On a hot and humid afternoon 150 years ago, 12,500 Confederate soldiers made a suicidal assault across three-quarters of a mile of open field against Union troops lodged behind fortifications south of a southern Pennsylvania town named Gettysburg.
The July 3 assault, known as Pickett’s Charge, failed. Gen. Robert E. Lee, who had ordered it, withdrew his Army of Northern Virginia back south, ending the three-day Battle of Gettysburg. Lee’s troops would never again threaten the North.
On the following day, the Fourth of July, a thousand miles away, Union troops under command of Gen. Ulysses S. Grant captured the citadel city of Vicksburg, Miss., and gained control of the Mississippi River.
Lee would fight a war of attrition for another 21 months, but for all intents and purposes, after Gettysburg and Vicksburg, the Confederacy was doomed.
So why is it that in so many ways, the work of the Civil War is unfinished?
“Our country has changed,” Chief Justice John G. Roberts Jr. wrote last week as the Supreme Court struck down a key provision of the 1965 Voting Rights Act.
No doubt the chief is right. Yes, 95 years elapsed between the passage of the 15th Amendment, guaranteeing the right to vote, and the passage of the Voting Rights Act, which said the federal government could enforce that right. With its decision in Shelby County v. Holder, the court struck down a key enforcement mechanism.
The issue would be a familiar one to Lee’s troops: states’ rights. Absent any overriding constitutional concerns, states make their own voting rules. The court’s majority is pleased to think that 48 years of enforcing the VRA in states and jurisdictions with a history of discrimination is enough.
The day before its decision in Shelby County, the court had kicked another race-related case back to the lower courts. At issue is how much value there is to the University of Texas in having a racially diverse student body and how it measures it.
The concept of affirmative action suggests that institutions can, and indeed should, try to make up for some of the nation’s failures in extending the blessings of freedom. Majority-race plaintiffs, such as Abigail Fisher in the University of Texas case, don’t feel responsible for the lingering ills of slavery.
Then, too, students and parents in the Francis Howell School District in St. Charles County may not feel obligated to help counter the ills of urban public education in the Normandy School District. But this fall, thanks to a court order, Normandy students who want to travel 20 miles to Francis Howell Schools will be offered tuition and transportation.
There is no one reason why so many African-American children in America attend second-rate schools. But all of the reasons can be traced to America’s failure to finish the work of the Civil War.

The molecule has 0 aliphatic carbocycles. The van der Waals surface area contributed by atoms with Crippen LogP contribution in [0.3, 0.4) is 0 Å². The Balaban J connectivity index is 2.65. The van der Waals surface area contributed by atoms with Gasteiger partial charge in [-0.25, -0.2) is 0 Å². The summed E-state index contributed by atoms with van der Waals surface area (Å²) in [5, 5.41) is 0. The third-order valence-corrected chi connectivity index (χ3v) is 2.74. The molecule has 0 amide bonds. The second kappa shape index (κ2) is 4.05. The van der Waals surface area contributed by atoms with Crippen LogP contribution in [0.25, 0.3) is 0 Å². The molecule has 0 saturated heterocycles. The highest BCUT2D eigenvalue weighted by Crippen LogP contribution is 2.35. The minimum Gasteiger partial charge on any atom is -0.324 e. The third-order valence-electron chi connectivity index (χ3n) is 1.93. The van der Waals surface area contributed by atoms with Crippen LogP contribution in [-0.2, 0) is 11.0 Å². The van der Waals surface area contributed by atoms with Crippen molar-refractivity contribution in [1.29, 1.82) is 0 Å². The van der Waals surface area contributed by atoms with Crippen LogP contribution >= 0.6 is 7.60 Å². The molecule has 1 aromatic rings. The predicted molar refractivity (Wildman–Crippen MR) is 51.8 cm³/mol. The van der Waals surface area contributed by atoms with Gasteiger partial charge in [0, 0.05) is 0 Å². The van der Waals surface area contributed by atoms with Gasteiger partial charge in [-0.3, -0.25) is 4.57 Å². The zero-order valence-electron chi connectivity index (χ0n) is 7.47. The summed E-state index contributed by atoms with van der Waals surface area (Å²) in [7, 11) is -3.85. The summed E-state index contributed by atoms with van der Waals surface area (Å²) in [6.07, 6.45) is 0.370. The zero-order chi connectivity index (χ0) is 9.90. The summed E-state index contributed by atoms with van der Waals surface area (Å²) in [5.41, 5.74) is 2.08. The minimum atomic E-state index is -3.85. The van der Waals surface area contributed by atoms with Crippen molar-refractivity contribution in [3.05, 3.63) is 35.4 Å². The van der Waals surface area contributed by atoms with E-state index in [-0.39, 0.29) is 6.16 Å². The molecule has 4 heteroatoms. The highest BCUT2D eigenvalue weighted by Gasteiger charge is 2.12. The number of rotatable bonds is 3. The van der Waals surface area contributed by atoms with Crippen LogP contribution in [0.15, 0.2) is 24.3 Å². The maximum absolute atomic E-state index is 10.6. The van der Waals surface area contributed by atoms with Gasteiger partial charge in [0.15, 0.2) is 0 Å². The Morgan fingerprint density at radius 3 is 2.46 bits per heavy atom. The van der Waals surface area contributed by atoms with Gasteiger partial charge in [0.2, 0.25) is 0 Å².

So yes, there has been progress — a black man occupies the White House, after all. But every day, millions of black Americans live in conditions spawned by America’s failure to enforce the victory.
Abraham Lincoln went to the Gettysburg battlefield on Nov. 19, 1863, and spoke of the war testing whether a nation “conceived in liberty and dedicated to the proposition that all men are created equal” could survive.
Historians long have debated whether Lincoln, had he lived, would have made a better peace than his successors did. As it happened, the slaves were freed, but given no way to make a living. They settled, most of them, back into a version of wage-slavery, tied to working on land they didn’t own for people who regarded them as lesser beings. By 1877, the Reconstruction Era had dissipated; states’ rights were once again ascendant.
Most of those who followed George Pickett, J. Johnston Pettigrew and Isaac R. Trimble across that field 150 years ago today were simple, uneducated men. They were there because they had to be, fighting — like soldiers in every war — for the men beside them. Fighting for some amorphous “cause.” Fighting for Robert E. Lee.
So, too, the men on the other side of the field. A few of the officers may have been abolitionists, but most of the troops were there because they had to be. In combat, men are too scared and too busy for great thoughts.
And so they met at a stone wall in the middle of the Union lines. The Confederates were badly cut up by artillery on the front and on their flanks. As they came within 400 yards, the men behind the wall opened up with rifled muskets. The slaughter was brutal; the Confederate casualty rate was 50 percent, killed, wounded and captured.
For one brief moment at a spot where the wall took a sharp turn, the Rebels broke through. An Army historian would later call the fighting at “The Angle” the “High Water Mark of the Confederacy.” But the Rebels couldn’t hold and retreated.
Gettysburg was left to generations of historians, military officers and Civil War buffs. Re-enactors don woolen uniforms and 19th-century boots and march across fields, dying with gusto. The hobby is particularly popular in the South.
The repercussions of Pickett’s Charge, and of Gettysburg, and of the war and of Reconstruction, were left to the rest of us. The job is not finished.
Copyright St. Louis Post-Dispatch. Reprinted with permission.